The Blue Hour, a new AFC commission by Rachel Grimes, Angélica Negrón, Shara Nova, Caroline Shaw, and Sarah Kirkland Snider, is an evening-length song cycle based on the poem “On Earth,” by Carolyn Forché. Delivering the vocals with A Far Cry is the luminous young jazz vocalist Luciana Souza.

Friday, January 19, 5pm PT / 8pm ET: Albion
featuring Nicholas Phan, tenor

Matthew Locke & Henry Purcell: Selections from The Tempest and The Fairy-Queen
Ralph Vaughan Williams: Concerto Grosso

Benjamin Britten: Serenade for Tenor, Horn, and Strings, Op. 31

Friday, March 30, 5pm PT / 8pm ET: Loss and Resurrection
featuring the Miró Quartet

Ludwig van Beethoven: String Quartet, Op. 135 (arr. AFC)
Kevin Puts: Credo (arr. AFC)
Richard Strauss: Metamorphosen, study for 23 solo strings

Friday, May 18, 5pm PT / 8pm ET: Next Generation
featuring Alexander Korsantia, piano

W. A. Mozart / Ethan Wood: Variations on “Ah! vous dirais-je, Maman”
Galina Ustvolskaya: Concerto for Piano, String Orchestra, and Timpani
Benjamin Britten: Variations on a Theme of Frank Bridge, Op. 10

2016 FOLKLIFE PREVIEW: Meet the Skyros Quartet

by Maggie Molloy

Skyros Quartet1

Beethoven to Britten, Sibelius to Shostakovich—the sky is the limit for the Seattle-based Skyros Quartet. Comprised of violinists Sarah Pizzichemi and James Moat, violist Justin Kurys, and cellist Willie Braun, the quartet is known for their innovative and interactive approach to classical music both old and new.

Founded in 2010, Skyros studied chamber music at the University of Texas at Austin under the mentorship of the Miró Quartet and Sandy Yamamoto. By 2012, they became the first quartet-in-residence at the University of Nebraska, where they pursued doctorates in chamber music performance under the guidance of the Chiara String Quartet.

Suffice it to say, they’re pretty qualified musicians. And lucky for us, they recently relocated to Seattle to continue their work as contemporary classical performers, teachers, and collaborators.

You can catch Skyros in action on Friday, May 27 at our annual Second Inversion Showcase at Northwest Folklife, along with Sound of Late and the Westerlies. In the meantime, we sat down with the quartet to talk about classical music, cultural heritages, and #casualfridays:

Second Inversion: How would you describe or characterize your ensemble’s sound?

skyros-018James Moat: Whether we’re playing Mozart, Beethoven, Shostakovich, or Ruben Naeff’s “Jackass,” our group strives to create a sound world that is true to the nature of the composer.

When performing the classics, we have help from history to determine what kind of character and sound we’re looking for in our performance. When playing modern works, we’ve always taken every opportunity to work directly with the composer. This type of collaboration is always interesting because the composer has a chance to work with us to find the sound that they want, and we also have a chance to provide them with our own interpretations. The result is a wonderful blend of everyone’s artistic contributions.

SI: The Pacific Northwest is really blossoming in the contemporary classical music sphere—what do you think makes our music scene here so unique?

skyros-024+-+Version+2Willie Braun: Contemporary classical music in Seattle is more than just a sphere or scene, it’s a whole community of composers, performers, and audiences who are passionate about sharing the experience of new music. Having recently moved to the Seattle area last fall, our quartet has felt very welcomed into this community. It is refreshing to see so many artists collaborating, working together, and supporting one another to create music rather than compete for audiences.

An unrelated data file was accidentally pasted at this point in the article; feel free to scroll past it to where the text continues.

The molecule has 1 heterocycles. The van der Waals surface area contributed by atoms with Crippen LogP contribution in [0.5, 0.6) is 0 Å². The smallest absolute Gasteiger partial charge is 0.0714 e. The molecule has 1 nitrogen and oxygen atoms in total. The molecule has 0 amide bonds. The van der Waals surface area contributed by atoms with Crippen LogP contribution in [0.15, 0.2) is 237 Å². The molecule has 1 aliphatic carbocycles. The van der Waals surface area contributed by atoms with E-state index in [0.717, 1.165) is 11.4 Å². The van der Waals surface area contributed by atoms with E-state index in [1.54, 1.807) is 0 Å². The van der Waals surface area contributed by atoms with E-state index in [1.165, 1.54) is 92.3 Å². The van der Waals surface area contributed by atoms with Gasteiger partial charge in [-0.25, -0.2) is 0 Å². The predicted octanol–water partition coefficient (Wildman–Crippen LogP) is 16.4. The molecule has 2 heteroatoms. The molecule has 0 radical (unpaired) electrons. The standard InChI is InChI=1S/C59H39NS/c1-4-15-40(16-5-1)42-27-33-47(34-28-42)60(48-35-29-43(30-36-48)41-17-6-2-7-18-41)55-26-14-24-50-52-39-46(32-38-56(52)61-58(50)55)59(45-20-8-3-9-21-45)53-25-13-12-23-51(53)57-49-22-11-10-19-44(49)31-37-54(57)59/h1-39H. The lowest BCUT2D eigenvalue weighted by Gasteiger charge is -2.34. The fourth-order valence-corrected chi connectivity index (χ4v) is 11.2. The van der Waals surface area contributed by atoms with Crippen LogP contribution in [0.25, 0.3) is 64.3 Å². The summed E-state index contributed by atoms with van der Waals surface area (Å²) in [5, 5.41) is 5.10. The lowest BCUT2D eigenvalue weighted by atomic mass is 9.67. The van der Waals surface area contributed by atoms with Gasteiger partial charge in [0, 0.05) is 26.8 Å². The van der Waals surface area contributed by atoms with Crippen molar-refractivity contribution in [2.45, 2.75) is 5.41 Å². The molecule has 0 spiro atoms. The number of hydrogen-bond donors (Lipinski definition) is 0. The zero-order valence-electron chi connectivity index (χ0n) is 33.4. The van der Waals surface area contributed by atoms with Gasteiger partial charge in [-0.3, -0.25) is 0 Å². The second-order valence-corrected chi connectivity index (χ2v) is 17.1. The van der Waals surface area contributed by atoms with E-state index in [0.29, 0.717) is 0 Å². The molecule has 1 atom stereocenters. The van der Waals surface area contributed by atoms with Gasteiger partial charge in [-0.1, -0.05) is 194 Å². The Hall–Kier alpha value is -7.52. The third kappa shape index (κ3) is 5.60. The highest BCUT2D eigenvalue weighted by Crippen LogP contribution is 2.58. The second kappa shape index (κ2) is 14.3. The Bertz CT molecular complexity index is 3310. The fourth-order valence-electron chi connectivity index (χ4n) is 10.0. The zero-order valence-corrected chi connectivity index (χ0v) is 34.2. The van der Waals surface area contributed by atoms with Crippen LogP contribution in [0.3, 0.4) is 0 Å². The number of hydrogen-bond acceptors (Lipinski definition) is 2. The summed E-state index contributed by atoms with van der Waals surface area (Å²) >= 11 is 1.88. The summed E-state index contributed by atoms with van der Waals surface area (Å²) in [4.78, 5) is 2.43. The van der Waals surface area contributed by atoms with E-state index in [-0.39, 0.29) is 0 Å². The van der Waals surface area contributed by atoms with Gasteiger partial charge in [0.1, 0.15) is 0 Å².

The result is a diverse community representing many unique spectrums of contemporary classical music. Seattleites are great audiences, ready and willing to try something new. Going back a few decades, Seattle has a rich history of supporting innovation in music (i.e. grunge) and audiences here are still eager to explore new sounds and experiences.

SI: Northwest Folklife strengthens local communities through art and music, celebrating diverse cultural heritages and working to ensure their continued growth and development. What types of communities or music traditions are represented in your music?

Matching+headshot1Sarah Pizzichemi: The classic canon of string quartet literature is a melting pot of Western art music and a diverse range of influences from Balinese gamelan and Russian folk music, to American jazz and the Finnish national epic poem. The intimate yet universal appeal of four voices in conversation through the timbral spectrum of the string instrument family has made it an ideal medium for composers to record their most cherished musical thoughts, and a way to celebrate many cultural heritages in one masterwork.

We consider ourselves above all else collaborators, and we especially like to work with living composers who are continuing this tradition of musical globalization through the lens of today’s experiences. As an ensemble we also directly explore specific musical traditions like Celtic, Americana, pop culture, film scores, and different types of folk music in contexts like our #casualfriday series on Facebook and YouTube.

SI: As Seattleites, what does the annual Northwest Folklife Festival mean to you?

Sarah Pizzichemi: Skyros Quartet just moved to the Seattle area in September, but I personally was born and raised here. Some of my earliest memories are coming to Folklife to hear the cornucopia of different kinds of music. My parents were fans of world and folk music, so it was so influential for me to hear live ensembles and bands playing such a diverse range of music all in one setting.

As a junior high school student I participated in Folklife as an Irish Dancer, and as a high schooler, I would come to Folklife with other musician friends and we would busk near the Center House playing Shostakovich quartets. I will never forget the invigorating feeling of catching the attention of passersby with the ferocious second movement of the Eighth String Quartet!

I’ve continued to make memories with friends at Folklife, especially visiting the Trad Stage, as I have quite a few friends in the Celtic music circuit. I can’t wait for this year and the special opportunity to share my passion of contemporary classical music with Folklife audiences.

SI: What are you most looking forward to with this performance, and what do you hope audiences will gain from it?

skyros+063Justin Kurys: As a quartet, we are very passionate about reaching and connecting with new audiences. As this is our first time performing at Folklife, we are looking forward to interacting with the diverse audience this type of event attracts!

Performances are always at their best when a connection with the audience is created. We hope to engage the audience and create a musical landscape for them to take a journey with us as we perform a very interesting and varied show. The music we will perform shows a different side of art music from what is generally conceived of when people think of classical art music, so we hope that this inspires thought and emotion that is somewhat unexpected from the audience coming into this.

The Skyros Quartet will be featured along with Sound of Late and the Westerlies at our 2nd Annual Second Inversion Showcase at Folklife on Friday, May 27 at 8 p.m. For more information, please click here or RSVP to our Facebook event.